I read a recent New York Times article that discusses the effect of the narrowing gender pay gap. Couples are typically earning similar salaries (and women are more frequently earning more than their spouses), and this is having subtle effects on the partnerships. For one, wives with higher salaries statistically contribute far more to housework and child care than do their partners. For another, the article provides anecdotal evidence from a psychologist that women will "compensate" by working to advance their husbands' careers, at the expense of their own. The psychologist notes that marital conflict can be especially exacerbated if "the woman loses respect for the man and the man feels insecure about his role in the family."
"Bill Doherty, a marriage therapist and professor at the University of Minnesota, said he had seen women who were more professionally successful than their husbands compensate by building up their husbands’ careers and playing down their own."
This tension was portrayed (in the extreme) in season three of House of Cards. In the finale, Claire and Frank fight over her role in their marriage. Claire ultimately leaves Frank, after saying to him:
For all these years, I thought were were on this path together. But it's not what I thought it would be. What I convinced myself it would be... We used to make each other stronger, or at least I thought so. But that was a lie. We were making you stronger. And now I'm just weak and small, and I can't stand that feeling any longer."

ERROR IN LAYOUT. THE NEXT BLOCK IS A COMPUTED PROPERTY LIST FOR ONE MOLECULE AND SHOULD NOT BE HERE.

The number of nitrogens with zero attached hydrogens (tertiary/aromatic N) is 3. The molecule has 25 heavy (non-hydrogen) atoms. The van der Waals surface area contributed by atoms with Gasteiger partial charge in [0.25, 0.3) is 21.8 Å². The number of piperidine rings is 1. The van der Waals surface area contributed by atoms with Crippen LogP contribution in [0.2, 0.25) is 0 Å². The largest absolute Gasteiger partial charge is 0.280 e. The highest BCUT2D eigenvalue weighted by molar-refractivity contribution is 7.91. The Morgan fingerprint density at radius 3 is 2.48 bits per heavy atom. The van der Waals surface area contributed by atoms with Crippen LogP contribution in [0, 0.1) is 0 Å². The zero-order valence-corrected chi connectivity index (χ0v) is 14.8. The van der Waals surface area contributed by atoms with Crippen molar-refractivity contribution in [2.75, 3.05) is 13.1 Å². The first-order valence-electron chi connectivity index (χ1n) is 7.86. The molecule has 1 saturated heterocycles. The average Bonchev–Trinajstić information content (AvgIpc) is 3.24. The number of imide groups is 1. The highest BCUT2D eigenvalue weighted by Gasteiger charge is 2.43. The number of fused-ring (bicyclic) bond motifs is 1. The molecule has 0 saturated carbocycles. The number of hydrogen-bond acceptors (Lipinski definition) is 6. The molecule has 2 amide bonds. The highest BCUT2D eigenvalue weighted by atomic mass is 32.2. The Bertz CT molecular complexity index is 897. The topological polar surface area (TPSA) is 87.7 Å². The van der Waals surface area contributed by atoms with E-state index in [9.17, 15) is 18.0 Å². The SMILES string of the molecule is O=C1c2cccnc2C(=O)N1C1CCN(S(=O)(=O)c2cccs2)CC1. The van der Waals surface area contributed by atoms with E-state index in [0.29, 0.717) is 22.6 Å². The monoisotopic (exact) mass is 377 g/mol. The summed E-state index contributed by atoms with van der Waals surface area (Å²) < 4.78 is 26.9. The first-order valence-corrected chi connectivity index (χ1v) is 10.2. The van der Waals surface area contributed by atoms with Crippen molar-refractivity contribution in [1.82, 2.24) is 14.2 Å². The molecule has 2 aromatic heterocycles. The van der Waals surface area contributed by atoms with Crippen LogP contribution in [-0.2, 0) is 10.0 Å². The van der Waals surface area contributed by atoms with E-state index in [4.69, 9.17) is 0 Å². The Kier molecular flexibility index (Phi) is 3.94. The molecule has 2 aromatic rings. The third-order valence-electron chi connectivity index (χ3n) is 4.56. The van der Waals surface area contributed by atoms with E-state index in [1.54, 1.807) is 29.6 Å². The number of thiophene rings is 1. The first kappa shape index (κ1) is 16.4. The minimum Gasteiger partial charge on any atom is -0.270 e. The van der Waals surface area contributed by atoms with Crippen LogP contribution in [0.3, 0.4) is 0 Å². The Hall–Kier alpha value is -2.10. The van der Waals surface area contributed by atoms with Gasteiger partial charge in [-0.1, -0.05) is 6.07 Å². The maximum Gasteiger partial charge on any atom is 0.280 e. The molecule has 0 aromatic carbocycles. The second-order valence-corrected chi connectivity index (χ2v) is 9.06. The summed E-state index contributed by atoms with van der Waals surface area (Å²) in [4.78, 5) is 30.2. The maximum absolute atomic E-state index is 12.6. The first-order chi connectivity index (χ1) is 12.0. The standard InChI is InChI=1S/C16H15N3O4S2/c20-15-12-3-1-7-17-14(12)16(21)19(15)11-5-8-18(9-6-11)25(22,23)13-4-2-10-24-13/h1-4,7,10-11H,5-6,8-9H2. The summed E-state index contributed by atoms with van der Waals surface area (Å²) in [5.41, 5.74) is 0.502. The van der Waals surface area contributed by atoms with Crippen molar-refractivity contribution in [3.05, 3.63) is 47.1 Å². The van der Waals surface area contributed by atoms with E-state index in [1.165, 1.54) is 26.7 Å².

The article unfortunately does not provide any insights or advice to couples who may face these subconscious effects on their partnership. How do you prevent the slow, insidious feelings of insecurity or resentment? What do you do if you think that you are 'compensating' by focusing on your partner's career? How do you tell your partner that you are frustrated that your career is being stalled at the expense of theirs?
My view is that professional couples need be mindful of how their careers and ambitions can impact their relationship. They need to be open with one another about their thoughts, feelings, and opinions about their ambitions. But this can be a difficult topic to broach, especially for the first time. We may not feel comfortable sharing our true feelings, so we may avoid the conversation, or it may devolve into a fight. We may also not be fully aware of these feelings about our "role" within a relationship (roles that are all too often deeply socialized and therefore subconscious). I therefore strongly advocate for professional couples to work with a counsellor or therapist who can help them navigate these tricky waters. A trained professional will have many years of schooling and experience in mediation, and they are especially versed in posing thoughtful questions to tease out subconscious views of yourself, your partner, and your 'role' within the relationship. Talk to your HR rep, because your workplace likely has some form of employee assistance to help you find and afford a counsellor. Counselling with a trained therapist can be extremely beneficial to the health and strength of your relationship, especially if there is any degree of tension being caused by divergent career paths. Even where there are no obvious signs of stress on your relationship, counselling can help you learn to better communicate with your partner.